I am Victoria Jane.
As you can guess from the title of this blog, I am 29.
I am five foot, six inches tall.
As of this morning, I weigh ten stone, eight pounds.
I am on the heavier side of a healthy BMI and eight pounds over my personally preferred weight.
My hair is naturally dark and very straight, which I’ve always hated because it’s always difficult to curl.
My eyes are a very dark brown and I have freckle on the right pupil.
I inherited my fathers nose and my mothers mouth and thanks to two years of braces, I have a perfectly straight top set of teeth.
I have laughter lines around my eyes and frown marks forming on my forehead.
Like most women, one breast is slightly bigger than the other and two years ago, I found a lump that thankfully turned out to be harmless.
I have a very narrow waist and carry most of my weight around my stomach, which has prompted more than one stranger to ask me when my baby is due.
I have quite narrow hips and thighs that will never have a gap between them.
Both my knees are scarred from childhood adventures and I am oddly self concious about them.
After a break from ballet of more than a decade, my feet are finally starting to soften and the nail beds are recovering.
I have series of small scars on the backs of my hands and arms, the result of having drips inserted as a kid.
Both of my index fingers curve inwards and it’s rare that my fingernails grow long.
I have a lot of freckles and moles, including large ones on my chin, chest and the back of my left thigh.
I have a ‘halo’ mole on the back of my right shoulder, which means that the skin around it stays pale, even when I have a tan.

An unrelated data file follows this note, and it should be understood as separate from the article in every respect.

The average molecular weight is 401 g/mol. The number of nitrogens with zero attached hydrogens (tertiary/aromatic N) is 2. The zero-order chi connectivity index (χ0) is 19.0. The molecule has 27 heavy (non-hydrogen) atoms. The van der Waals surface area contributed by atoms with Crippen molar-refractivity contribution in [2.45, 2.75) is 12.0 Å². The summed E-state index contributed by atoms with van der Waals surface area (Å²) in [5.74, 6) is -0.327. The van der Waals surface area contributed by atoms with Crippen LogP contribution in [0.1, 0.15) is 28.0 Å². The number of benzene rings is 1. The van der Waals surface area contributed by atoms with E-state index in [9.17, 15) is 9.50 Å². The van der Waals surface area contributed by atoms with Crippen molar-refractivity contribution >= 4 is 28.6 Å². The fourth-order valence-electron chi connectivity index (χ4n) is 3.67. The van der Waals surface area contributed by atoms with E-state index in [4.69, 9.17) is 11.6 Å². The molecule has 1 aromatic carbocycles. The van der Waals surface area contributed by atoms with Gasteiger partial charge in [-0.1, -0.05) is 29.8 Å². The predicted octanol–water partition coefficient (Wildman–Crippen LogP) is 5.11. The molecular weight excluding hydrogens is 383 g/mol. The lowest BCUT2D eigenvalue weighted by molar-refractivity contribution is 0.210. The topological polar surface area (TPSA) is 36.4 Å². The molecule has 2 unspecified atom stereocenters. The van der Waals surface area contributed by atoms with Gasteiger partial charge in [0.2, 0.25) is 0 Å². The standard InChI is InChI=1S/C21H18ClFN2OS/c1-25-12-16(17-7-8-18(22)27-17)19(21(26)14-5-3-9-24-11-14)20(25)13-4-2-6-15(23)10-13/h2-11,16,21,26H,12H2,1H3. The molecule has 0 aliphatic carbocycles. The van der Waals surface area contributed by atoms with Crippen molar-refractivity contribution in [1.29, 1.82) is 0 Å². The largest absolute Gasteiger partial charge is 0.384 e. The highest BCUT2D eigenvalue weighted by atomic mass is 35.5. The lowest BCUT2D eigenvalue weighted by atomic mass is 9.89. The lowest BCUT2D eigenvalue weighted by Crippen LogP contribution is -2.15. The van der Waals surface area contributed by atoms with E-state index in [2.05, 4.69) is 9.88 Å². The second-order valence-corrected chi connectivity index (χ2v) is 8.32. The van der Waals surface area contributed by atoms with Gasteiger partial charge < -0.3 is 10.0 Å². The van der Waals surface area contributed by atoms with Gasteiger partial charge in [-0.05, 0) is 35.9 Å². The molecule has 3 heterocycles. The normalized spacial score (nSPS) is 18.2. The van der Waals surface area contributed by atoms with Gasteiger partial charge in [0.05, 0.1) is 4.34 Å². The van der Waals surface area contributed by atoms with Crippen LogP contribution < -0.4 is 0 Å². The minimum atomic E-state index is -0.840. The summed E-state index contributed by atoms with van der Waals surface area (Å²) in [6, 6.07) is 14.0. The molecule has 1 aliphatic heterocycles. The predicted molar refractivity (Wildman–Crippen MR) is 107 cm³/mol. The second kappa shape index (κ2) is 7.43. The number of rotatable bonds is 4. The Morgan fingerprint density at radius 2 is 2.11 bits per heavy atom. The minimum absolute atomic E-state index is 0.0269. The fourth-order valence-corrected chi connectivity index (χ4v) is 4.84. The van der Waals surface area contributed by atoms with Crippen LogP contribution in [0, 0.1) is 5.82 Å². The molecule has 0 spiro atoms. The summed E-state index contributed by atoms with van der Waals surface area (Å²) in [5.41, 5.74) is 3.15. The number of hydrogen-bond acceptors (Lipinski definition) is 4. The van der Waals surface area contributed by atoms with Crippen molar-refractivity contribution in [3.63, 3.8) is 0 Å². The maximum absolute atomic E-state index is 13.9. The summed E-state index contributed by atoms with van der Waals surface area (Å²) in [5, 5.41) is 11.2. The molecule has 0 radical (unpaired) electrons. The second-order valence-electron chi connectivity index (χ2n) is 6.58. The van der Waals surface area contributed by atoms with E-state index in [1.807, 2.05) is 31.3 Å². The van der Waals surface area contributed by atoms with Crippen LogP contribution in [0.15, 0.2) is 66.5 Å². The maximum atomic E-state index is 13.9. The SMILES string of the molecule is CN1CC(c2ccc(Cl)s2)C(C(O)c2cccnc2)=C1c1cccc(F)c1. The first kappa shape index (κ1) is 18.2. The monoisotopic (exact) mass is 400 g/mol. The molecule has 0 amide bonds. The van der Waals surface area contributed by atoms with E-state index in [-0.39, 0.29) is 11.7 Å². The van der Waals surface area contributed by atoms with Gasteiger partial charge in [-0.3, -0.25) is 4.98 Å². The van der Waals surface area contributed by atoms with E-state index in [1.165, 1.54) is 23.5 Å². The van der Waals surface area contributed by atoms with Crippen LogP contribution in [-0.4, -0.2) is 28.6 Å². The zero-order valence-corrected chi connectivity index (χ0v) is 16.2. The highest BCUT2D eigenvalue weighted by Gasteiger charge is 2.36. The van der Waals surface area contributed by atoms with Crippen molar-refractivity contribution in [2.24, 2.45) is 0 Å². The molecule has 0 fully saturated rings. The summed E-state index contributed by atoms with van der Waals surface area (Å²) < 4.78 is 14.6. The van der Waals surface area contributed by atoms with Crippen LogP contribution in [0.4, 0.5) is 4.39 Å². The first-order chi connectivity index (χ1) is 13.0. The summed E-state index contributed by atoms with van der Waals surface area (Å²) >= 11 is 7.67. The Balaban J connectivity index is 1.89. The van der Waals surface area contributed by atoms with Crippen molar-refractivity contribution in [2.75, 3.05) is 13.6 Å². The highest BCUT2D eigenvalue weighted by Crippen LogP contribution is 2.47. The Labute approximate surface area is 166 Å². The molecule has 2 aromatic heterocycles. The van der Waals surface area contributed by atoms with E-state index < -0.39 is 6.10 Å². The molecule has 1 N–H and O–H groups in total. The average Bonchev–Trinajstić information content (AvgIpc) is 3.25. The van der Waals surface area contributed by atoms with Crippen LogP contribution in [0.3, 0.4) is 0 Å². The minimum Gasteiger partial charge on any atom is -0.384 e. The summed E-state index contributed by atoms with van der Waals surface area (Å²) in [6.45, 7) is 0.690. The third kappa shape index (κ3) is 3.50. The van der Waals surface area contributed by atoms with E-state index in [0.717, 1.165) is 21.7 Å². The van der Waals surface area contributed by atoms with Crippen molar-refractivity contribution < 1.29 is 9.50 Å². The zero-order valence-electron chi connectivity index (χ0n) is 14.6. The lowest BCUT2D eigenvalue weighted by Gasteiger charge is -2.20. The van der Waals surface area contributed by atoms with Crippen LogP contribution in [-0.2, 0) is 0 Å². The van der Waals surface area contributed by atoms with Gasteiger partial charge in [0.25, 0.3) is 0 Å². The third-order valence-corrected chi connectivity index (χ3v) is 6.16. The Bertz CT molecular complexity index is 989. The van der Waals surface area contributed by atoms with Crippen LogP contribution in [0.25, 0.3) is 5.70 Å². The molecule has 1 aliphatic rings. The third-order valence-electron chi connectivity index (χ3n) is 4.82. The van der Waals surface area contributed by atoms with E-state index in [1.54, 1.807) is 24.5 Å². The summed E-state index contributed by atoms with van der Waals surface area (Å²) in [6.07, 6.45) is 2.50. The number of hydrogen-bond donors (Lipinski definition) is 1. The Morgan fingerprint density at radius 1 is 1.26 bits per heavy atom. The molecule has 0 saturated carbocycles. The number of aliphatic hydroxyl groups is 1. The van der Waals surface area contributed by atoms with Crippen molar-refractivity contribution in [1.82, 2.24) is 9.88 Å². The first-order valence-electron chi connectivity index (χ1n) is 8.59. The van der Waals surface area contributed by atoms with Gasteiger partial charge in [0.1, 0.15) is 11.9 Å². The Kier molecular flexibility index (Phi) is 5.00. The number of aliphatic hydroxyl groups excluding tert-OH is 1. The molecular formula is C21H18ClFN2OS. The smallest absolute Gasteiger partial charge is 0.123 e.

I have stretch marks on my hips and cellulite on my bum.
And just before Christmas, I found a single grey hair growing in my fringe.
It was a strange moment and one that I was not at all prepared for. I stared at it for several seconds and then burst into tears.
I am generally a body confident woman; I have been thin and I’ve been bigger, I’ve had a rainbow of hair colours and I have accepted other signs of aging – laughter lines, stretch marks, the arrival of one or two creases in my forehead – with relative ease but for some reason, this single grey hair came as a shock.
I have always been of the opinion that people should do whatever they need to in order to feel comfortable in their skin. Colour your hair, wear contact lenses, get tattoos, wear a certain style of clothing. And I always thought that when my grey hairs arrived, I would wear them without worry, it’s a natural part of aging after all.
But when it happened, I just wasn’t ready.
And so I pulled it out.
I felt guilty afterwards – and I know the old wives tale that if you pull one out, five more will arrive in its place – but it was making me feel uncomfortable.
And one day soon, I’ll grow old disgracefully and grey hairs will be woven into the map of my body.
Just not today.